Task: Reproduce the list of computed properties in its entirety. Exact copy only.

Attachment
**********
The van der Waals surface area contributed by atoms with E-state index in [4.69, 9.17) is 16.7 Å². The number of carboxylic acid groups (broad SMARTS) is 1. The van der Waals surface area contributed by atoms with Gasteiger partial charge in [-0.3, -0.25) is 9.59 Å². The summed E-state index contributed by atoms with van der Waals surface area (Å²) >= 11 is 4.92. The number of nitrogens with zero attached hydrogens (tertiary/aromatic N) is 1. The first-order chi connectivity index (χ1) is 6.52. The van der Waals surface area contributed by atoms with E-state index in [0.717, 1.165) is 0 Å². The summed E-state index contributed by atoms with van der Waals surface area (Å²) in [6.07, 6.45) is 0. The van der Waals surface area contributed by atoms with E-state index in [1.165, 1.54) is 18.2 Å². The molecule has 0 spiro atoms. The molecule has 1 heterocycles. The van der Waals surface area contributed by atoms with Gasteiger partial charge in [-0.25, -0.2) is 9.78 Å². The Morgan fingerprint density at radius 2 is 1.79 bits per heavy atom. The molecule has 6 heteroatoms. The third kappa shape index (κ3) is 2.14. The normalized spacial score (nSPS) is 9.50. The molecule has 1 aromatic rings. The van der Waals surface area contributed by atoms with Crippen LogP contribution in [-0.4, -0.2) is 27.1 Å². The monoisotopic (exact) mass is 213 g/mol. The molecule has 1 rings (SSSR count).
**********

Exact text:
The van der Waals surface area contributed by atoms with E-state index in [4.69, 9.17) is 16.7 Å². The number of carboxylic acid groups (broad SMARTS) is 1. The van der Waals surface area contributed by atoms with Gasteiger partial charge in [-0.3, -0.25) is 9.59 Å². The summed E-state index contributed by atoms with van der Waals surface area (Å²) >= 11 is 4.92. The number of nitrogens with zero attached hydrogens (tertiary/aromatic N) is 1. The first-order chi connectivity index (χ1) is 6.52. The van der Waals surface area contributed by atoms with E-state index in [0.717, 1.165) is 0 Å². The summed E-state index contributed by atoms with van der Waals surface area (Å²) in [6.07, 6.45) is 0. The van der Waals surface area contributed by atoms with E-state index in [1.165, 1.54) is 18.2 Å². The molecule has 0 spiro atoms. The molecule has 1 heterocycles. The van der Waals surface area contributed by atoms with Gasteiger partial charge in [-0.25, -0.2) is 9.78 Å². The Morgan fingerprint density at radius 2 is 1.79 bits per heavy atom. The molecule has 6 heteroatoms. The third kappa shape index (κ3) is 2.14. The normalized spacial score (nSPS) is 9.50. The molecule has 1 aromatic rings. The van der Waals surface area contributed by atoms with Crippen LogP contribution in [-0.4, -0.2) is 27.1 Å². The monoisotopic (exact) mass is 213 g/mol. The molecule has 1 rings (SSSR count).